30 year old patient with history of spotting &infertility

 

Images

Doctor's Information

Name : firoozeh.farnaz
Family : ahmadi.akhbari
Affiliation :Department of Reproductive Imaging at Reproductive Biomedicine Research Center, Royan Institute for
Academic Degree : radiologist
Email : This email address is being protected from spambots. You need JavaScript enabled to view it.
Resident : ------------------

 

Case Section

Genital Female Imaging

 

Patient's Information

Gender : Female
Age : 30

 

Clinical Summary

A 30 year old patient with history of spotting and infertility

 

Imaging Findings

Sagittal view of 2-D TVUS demonstrates two small hypoecho masses (fibroma) which are located at the intramural to submocusal at the uterine body. Coronal view of 4-D ultrasound reveals the degree of projection of fibroma in to the endometrial cavity. There are 2 fibromas, one of them was submocusal fibroma with 10% compressor effect and other one was submocusal-intracavity fibroma with more than 50% compressor effect. Fig.1: schematic image of various type of fibroma. Fig2. Sagittal view of uterus (2D TVS) Fig.3: Tomographic uterus imaging (4D TVS) Fig4: Coronal view (4D TVS) Fig5: Sagittal and coronal view of uterus (4D TVS)

 

Differential Diagnosis

Submocusal fibroma,Polyp

 

Final Diagnosis

Submocusal fibroma

 

Discussion (Related Text)

Fibroids, also known as uterine leiomyomas, are non-cancerous tumors coming from the myometrium (the muscle layer) of the uterus. Most are located in the uterine body and fundus, but they can also occur in the cervix. Fibroids are classified as follow :( Fig.1)
-Intramural: confined to the myometrium
-submocusal: projecting into the endometrium
-Subserosal: projecting from the serosal surface of the uterus Fibroids cause symptoms in approximately one out of every four women of reproductive age and usually shrink after menopause. They have various symptoms, including pain and abnormal vaginal bleeding. They could cause ureteral compression, leading to hydronephrosis. Symptom of submocusal fibroma: These fibroids are located just underneath the endometrium and protrude into the uterine cavity. Submucosal fibroids can vary in how much of the fibroid protrudes into the uterine cavity and how much is in the muscle of the uterus. They often cause heavy bleeding and long periods, but they can also cause irregular bleeding. In gray scale ultrasound, transvaginal sonography findings are hypoechoic subendometrial mass and stretched but intact overlying echogenic endometrium in continuity with myometrium. 4-D coronal view of the uterus added value to 2-D images in gynecology case. It can confirm that fibroid is submocusal and assess its degree of projection into the uterine cavity. It is helpful in decision making before surgical treatment of a submocusal fibroid. According to previous studies, there is strong evidence that a coronal image of uterus and endometrium should be considered as a routine pelvic sonography. The thickness of the endometrium plays an important role when evaluating the coronal view of uterus, as the normally echogenic endometrium is used as a visual contrast to the darker myometrium for displaying uterine fibroids and polyps. The thicker the endometrium, the easier it is to outline the shape of the uterine cavity and the present of submocusal fibroid. Previous studies show that 3D coronal view of the uterus are particularly helpful in patients who have an abnormality seen on initial2D imaging of the uterus or in patients with infertility but when the traditional 2D imaging of the uterus is normal, the 3D coronal view is less likely to be contributory.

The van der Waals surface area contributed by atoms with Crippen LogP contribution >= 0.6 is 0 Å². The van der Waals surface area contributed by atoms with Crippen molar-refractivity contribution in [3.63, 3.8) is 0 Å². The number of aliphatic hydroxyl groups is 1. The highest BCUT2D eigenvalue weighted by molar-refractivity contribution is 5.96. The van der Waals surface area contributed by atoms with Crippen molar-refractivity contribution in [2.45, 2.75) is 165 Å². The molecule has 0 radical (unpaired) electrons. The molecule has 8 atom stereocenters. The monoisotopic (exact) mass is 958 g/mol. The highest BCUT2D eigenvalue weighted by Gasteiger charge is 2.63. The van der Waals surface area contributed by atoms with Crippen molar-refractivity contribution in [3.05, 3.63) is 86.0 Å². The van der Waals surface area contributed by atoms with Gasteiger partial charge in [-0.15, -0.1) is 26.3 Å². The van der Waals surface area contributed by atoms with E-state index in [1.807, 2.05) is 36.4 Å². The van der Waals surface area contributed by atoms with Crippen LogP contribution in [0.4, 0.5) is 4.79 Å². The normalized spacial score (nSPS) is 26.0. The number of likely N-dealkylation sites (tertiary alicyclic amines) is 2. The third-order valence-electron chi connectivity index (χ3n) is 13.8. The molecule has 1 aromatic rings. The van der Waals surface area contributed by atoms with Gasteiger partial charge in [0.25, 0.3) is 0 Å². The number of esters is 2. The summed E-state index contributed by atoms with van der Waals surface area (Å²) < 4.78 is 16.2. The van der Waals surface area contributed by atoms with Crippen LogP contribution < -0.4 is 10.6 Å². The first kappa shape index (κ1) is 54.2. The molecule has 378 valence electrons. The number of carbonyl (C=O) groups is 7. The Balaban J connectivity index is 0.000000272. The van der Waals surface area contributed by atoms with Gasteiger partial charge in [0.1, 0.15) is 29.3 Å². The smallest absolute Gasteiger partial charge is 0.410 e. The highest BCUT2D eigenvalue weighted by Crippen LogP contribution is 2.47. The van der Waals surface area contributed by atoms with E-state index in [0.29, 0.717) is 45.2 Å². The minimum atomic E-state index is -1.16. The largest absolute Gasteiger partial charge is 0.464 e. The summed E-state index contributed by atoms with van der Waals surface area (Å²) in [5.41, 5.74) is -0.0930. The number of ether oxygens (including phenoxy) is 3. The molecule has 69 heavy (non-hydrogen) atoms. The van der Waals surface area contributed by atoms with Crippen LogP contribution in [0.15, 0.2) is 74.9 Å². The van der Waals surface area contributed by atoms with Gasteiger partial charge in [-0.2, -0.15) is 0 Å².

References

-Peter M. Doubilet ,Carol B. Benson. Atlas of Ultrasound in Obstetrics and Gynecology: A Multimedia Reference . second edition.2012
-A. Fleischer, E. Toy, W. Lee, F. Manning, R. Romero, Sonography in Obstetrics & Gynecology: Principles and Practice,seventh edition,2011
-H.Heriack,E.Sala,S.Ascher,Diagnostic imaging gynecology,first edition,2007

 

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